Reviewed by Dan Brennan, MD on September 10, 2021

Independence is a sensitive subject for older adults. Some may not be very comfortable with the idea of assisted living or even moving into a community of seniors. They might be afraid of losing control of their life while you may just want to discuss an obvious issue that you both need to take care of productively and kindly.

The First Steps

Before you even approach your parent or parents, you should do research and get organized. The discussion will be much more productive if you have specific, actionable ideas instead of simply trying to convince them they need help.


First and foremost, you should research the different types of eldercare and facilities your parent could go to. This way, you can evaluate your parent's needs and learn what the available options are. Some options include:

  • Home care services. This choice allows your parent to stay at home. They'll receive daily attention, companionship, and help from a qualified nurse or healthcare professional, who can take care of housekeeping matters, medical needs, and general daily living issues. 
  • Senior housing. If your parent feels isolated and alone, moving into a separate apartment or condo within a community of elderly people might be a good choice for them. They can take part in fun, social events and other community activities, but daily needs — like grocery shopping, laundry, and housekeeping — are all up to your parent. 
  • Independent communities. Similar to senior housing, these are communities of older adults, except they're more independent. They usually include very nice amenities and allow seniors to live actively and independently. 
  • Assisted living. This is a setup for seniors who need help on the daily aspects of life but not medical services. Things like food, housekeeping, laundry, medication, and assistance with personal hygiene usually are included.
  • Nursing home. To move into a nursing home, you must get a doctor’s note to be admitted. Nursing homes are places for seniors who need complete medical care and help in their everyday life. 
  • Alzheimer’s and memory healthcare. If your parent has Alzheimer’s or any other memory issues, they may need to go to a specialized care center. These places provide 24-hour care and security as well as other specialized care options. 

Understand the Needed Care‌

Either on your own or with the rest of your family and possibly even your parent (if they're willing), try and figure out the level of care your parent needs. Some of the questions you could start with are:

  • Does my parent need 24-hour supervision?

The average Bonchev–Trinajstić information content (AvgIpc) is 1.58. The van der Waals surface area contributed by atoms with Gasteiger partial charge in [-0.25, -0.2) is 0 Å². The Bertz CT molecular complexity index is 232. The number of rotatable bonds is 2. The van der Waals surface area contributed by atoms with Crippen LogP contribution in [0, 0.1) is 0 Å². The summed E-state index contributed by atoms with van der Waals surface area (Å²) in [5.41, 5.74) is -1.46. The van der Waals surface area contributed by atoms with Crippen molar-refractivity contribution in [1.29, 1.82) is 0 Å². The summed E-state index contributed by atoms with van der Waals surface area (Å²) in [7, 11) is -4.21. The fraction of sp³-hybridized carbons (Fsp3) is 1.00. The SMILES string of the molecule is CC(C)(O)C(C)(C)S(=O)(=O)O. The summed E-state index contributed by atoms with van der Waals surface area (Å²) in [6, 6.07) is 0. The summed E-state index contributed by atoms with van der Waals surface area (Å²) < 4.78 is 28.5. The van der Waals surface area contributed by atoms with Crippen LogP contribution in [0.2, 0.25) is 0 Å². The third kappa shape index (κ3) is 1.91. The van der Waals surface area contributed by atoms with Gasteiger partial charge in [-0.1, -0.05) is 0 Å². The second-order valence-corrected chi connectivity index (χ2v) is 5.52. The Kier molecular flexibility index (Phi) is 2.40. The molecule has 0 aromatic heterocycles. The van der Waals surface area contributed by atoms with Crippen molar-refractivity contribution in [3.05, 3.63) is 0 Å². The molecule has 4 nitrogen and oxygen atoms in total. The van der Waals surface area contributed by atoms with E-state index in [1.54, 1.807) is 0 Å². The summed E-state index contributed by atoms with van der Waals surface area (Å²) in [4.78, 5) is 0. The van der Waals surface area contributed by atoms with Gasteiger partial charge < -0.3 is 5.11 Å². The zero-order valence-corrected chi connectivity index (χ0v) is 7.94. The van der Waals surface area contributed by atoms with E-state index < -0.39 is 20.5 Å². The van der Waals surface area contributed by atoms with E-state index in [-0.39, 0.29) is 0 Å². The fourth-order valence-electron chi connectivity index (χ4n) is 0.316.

• What things can my parent do alone?
  • How comfortable am I personally with helping my parent in their daily life?

Being able to honestly answer these practical questions help clarify several issues in talking with your parent about housing options. Remember, the level of care that your parent knows will shift and change as they age, so you should consider planning for that, too.

Family Dynamics‌

Your family are the people you have known and loved your whole life. Oftentimes, unpleasant memories or feelings about our families can influence our decisions. Take time to think about how those dynamics may be playing a role in your decision to find a good housing option for your parent. 

Also, think about your siblings — if you have them — and how your relationship with them might influence your decision. Finally, as a family, try to work together before you speak with your parent.

What to Say to Your Parents About Housing Options

Before having the actual conversation with your parents, consider the following tips.

  • Try to have this conversation early. Bring housing options to the forefront of your parent’s mind as early as possible. Being able to discuss and plan for it before you need to gives your parent and other family members involved more options and a better chance to find the right plan. Try to remain flexible and open to others when you bring it up. Also, know that you may have this conversation many times — on average, at least once a year.
  • Seek to start a dialogue rather than lecture. Instead of boldly proclaiming your parent needs to be moved into assisted care, ask them what their experience living alone is like. Be gentle and ask questions. Seek to understand their life and use your research to try and offer assistance. 
  • Be empathetic. With respect and kindness, show them that you care and understand how hard getting older may be. Try to connect with them on an emotional level and avoid fake platitudes or being sorry for them.
  • Slow down. Bringing stress or timeliness into the conversation may be inappropriate and unproductive. Instead, be casual and calm during the conversation and relax into the fact you may not get everything planned in one conversation.
  • Have this conversation in person. This is a very serious conversation that can bring up a multitude of emotions for your family member. Doing this over text or on the phone may diminish it for them. Instead, plan a private, safe, and specific time in which you can speak with your parent without disruption.
  • Keep in mind that this is ultimately not your choice. Your parent could be well functioning, but they just disagree with you. If that's the case, all you can do is stay open-minded and try to support them as best as possible. Often, patience and understanding will help your parent the most in the long run.

Show Sources

SOURCES: “8 Tips for Talking To Your Parents About Assisted Living.”

CareLink: “How to Speak to Elderly Parents about Housing Options.”

Family Caregiver Alliance: “Home Away from Home: Relocating Your Parents.”

Judson: “5 Tips for Talking to Your Parents About Assisted Living.”

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